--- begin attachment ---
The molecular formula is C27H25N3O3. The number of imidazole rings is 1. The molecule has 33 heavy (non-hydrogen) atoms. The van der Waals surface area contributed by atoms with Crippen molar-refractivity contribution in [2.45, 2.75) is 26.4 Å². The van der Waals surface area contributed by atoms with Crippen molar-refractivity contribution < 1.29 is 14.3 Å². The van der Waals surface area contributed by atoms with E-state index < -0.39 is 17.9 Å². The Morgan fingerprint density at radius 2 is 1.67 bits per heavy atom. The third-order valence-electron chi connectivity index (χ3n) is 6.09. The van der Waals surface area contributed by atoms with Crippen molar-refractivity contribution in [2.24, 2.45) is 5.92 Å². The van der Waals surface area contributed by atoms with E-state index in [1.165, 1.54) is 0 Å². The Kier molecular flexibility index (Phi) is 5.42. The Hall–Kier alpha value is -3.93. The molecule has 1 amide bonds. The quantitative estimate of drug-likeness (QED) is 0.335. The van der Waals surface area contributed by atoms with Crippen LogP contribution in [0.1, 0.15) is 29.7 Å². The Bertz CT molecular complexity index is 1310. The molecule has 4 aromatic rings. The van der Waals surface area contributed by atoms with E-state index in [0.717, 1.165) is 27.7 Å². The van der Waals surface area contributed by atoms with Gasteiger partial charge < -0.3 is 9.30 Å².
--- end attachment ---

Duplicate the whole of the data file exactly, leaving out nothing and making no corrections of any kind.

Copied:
The molecular formula is C27H25N3O3. The number of imidazole rings is 1. The molecule has 33 heavy (non-hydrogen) atoms. The van der Waals surface area contributed by atoms with Crippen molar-refractivity contribution in [2.45, 2.75) is 26.4 Å². The van der Waals surface area contributed by atoms with Crippen molar-refractivity contribution < 1.29 is 14.3 Å². The van der Waals surface area contributed by atoms with E-state index < -0.39 is 17.9 Å². The Morgan fingerprint density at radius 2 is 1.67 bits per heavy atom. The third-order valence-electron chi connectivity index (χ3n) is 6.09. The van der Waals surface area contributed by atoms with Crippen molar-refractivity contribution in [2.24, 2.45) is 5.92 Å². The van der Waals surface area contributed by atoms with E-state index in [1.165, 1.54) is 0 Å². The Kier molecular flexibility index (Phi) is 5.42. The Hall–Kier alpha value is -3.93. The molecule has 1 amide bonds. The quantitative estimate of drug-likeness (QED) is 0.335. The van der Waals surface area contributed by atoms with Crippen LogP contribution in [0.1, 0.15) is 29.7 Å². The Bertz CT molecular complexity index is 1310. The molecule has 4 aromatic rings. The van der Waals surface area contributed by atoms with E-state index in [0.717, 1.165) is 27.7 Å². The van der Waals surface area contributed by atoms with Gasteiger partial charge < -0.3 is 9.30 Å².